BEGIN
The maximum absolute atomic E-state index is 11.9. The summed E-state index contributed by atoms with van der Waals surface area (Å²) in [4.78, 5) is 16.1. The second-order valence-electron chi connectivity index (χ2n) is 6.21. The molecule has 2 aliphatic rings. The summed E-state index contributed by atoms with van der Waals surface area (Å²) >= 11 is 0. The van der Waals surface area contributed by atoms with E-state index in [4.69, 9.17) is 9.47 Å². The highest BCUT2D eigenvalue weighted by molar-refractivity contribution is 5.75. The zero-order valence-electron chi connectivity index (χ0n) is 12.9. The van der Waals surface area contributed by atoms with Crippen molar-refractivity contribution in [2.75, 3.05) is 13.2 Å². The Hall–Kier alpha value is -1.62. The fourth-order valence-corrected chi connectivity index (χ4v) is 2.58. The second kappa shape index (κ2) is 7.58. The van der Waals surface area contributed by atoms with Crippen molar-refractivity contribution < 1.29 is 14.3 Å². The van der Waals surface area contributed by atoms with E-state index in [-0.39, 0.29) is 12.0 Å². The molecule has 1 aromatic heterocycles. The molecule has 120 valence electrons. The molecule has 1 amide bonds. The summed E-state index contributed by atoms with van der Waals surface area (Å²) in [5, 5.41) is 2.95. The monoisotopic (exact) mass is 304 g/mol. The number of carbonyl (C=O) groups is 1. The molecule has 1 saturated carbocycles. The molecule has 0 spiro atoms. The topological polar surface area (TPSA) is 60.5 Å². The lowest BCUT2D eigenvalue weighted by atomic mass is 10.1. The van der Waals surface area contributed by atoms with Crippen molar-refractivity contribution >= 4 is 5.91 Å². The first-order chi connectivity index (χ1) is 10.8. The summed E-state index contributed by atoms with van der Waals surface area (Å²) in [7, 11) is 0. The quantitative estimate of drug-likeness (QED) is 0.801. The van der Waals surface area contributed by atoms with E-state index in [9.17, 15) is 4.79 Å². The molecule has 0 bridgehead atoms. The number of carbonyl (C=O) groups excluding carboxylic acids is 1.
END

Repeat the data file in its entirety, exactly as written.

The maximum absolute atomic E-state index is 11.9. The summed E-state index contributed by atoms with van der Waals surface area (Å²) in [4.78, 5) is 16.1. The second-order valence-electron chi connectivity index (χ2n) is 6.21. The molecule has 2 aliphatic rings. The summed E-state index contributed by atoms with van der Waals surface area (Å²) >= 11 is 0. The van der Waals surface area contributed by atoms with E-state index in [4.69, 9.17) is 9.47 Å². The highest BCUT2D eigenvalue weighted by molar-refractivity contribution is 5.75. The zero-order valence-electron chi connectivity index (χ0n) is 12.9. The van der Waals surface area contributed by atoms with Crippen molar-refractivity contribution in [2.75, 3.05) is 13.2 Å². The Hall–Kier alpha value is -1.62. The fourth-order valence-corrected chi connectivity index (χ4v) is 2.58. The second kappa shape index (κ2) is 7.58. The van der Waals surface area contributed by atoms with Crippen molar-refractivity contribution < 1.29 is 14.3 Å². The van der Waals surface area contributed by atoms with E-state index in [-0.39, 0.29) is 12.0 Å². The molecule has 1 aromatic heterocycles. The molecule has 120 valence electrons. The molecule has 1 amide bonds. The summed E-state index contributed by atoms with van der Waals surface area (Å²) in [5, 5.41) is 2.95. The monoisotopic (exact) mass is 304 g/mol. The number of carbonyl (C=O) groups is 1. The molecule has 1 saturated carbocycles. The molecule has 0 spiro atoms. The topological polar surface area (TPSA) is 60.5 Å². The lowest BCUT2D eigenvalue weighted by atomic mass is 10.1. The van der Waals surface area contributed by atoms with Crippen molar-refractivity contribution >= 4 is 5.91 Å². The first-order chi connectivity index (χ1) is 10.8. The summed E-state index contributed by atoms with van der Waals surface area (Å²) in [7, 11) is 0. The quantitative estimate of drug-likeness (QED) is 0.801. The van der Waals surface area contributed by atoms with E-state index in [9.17, 15) is 4.79 Å². The molecule has 0 bridgehead atoms. The number of carbonyl (C=O) groups excluding carboxylic acids is 1.